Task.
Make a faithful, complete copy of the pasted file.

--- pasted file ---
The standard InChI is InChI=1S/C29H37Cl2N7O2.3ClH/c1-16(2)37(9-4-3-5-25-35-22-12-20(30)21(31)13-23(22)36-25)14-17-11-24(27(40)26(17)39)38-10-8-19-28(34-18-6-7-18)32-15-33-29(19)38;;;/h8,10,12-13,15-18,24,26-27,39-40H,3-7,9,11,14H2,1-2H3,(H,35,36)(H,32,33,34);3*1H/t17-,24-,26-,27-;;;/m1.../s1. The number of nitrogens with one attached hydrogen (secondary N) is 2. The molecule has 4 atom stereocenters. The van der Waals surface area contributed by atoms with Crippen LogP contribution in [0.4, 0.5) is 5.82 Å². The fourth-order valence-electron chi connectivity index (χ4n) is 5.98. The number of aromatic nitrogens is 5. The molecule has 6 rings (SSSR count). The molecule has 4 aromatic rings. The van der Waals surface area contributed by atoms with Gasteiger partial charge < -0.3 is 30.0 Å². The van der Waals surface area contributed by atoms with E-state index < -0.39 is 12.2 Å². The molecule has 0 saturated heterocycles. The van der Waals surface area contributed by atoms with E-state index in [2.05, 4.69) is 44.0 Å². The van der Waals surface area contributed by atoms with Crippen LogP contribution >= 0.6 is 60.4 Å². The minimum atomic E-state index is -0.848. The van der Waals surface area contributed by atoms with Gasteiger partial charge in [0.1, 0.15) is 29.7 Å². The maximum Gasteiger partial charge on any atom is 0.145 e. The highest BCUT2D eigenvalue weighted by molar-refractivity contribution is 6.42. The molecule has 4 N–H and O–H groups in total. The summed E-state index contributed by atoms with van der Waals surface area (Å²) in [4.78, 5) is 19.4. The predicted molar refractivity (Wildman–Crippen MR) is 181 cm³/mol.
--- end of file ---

The standard InChI is InChI=1S/C29H37Cl2N7O2.3ClH/c1-16(2)37(9-4-3-5-25-35-22-12-20(30)21(31)13-23(22)36-25)14-17-11-24(27(40)26(17)39)38-10-8-19-28(34-18-6-7-18)32-15-33-29(19)38;;;/h8,10,12-13,15-18,24,26-27,39-40H,3-7,9,11,14H2,1-2H3,(H,35,36)(H,32,33,34);3*1H/t17-,24-,26-,27-;;;/m1.../s1. The number of nitrogens with one attached hydrogen (secondary N) is 2. The molecule has 4 atom stereocenters. The van der Waals surface area contributed by atoms with Crippen LogP contribution in [0.4, 0.5) is 5.82 Å². The fourth-order valence-electron chi connectivity index (χ4n) is 5.98. The number of aromatic nitrogens is 5. The molecule has 6 rings (SSSR count). The molecule has 4 aromatic rings. The van der Waals surface area contributed by atoms with Gasteiger partial charge < -0.3 is 30.0 Å². The van der Waals surface area contributed by atoms with E-state index < -0.39 is 12.2 Å². The molecule has 0 saturated heterocycles. The van der Waals surface area contributed by atoms with E-state index in [2.05, 4.69) is 44.0 Å². The van der Waals surface area contributed by atoms with Crippen LogP contribution >= 0.6 is 60.4 Å². The minimum atomic E-state index is -0.848. The van der Waals surface area contributed by atoms with Gasteiger partial charge in [0.1, 0.15) is 29.7 Å². The maximum Gasteiger partial charge on any atom is 0.145 e. The highest BCUT2D eigenvalue weighted by molar-refractivity contribution is 6.42. The molecule has 4 N–H and O–H groups in total. The summed E-state index contributed by atoms with van der Waals surface area (Å²) in [4.78, 5) is 19.4. The predicted molar refractivity (Wildman–Crippen MR) is 181 cm³/mol.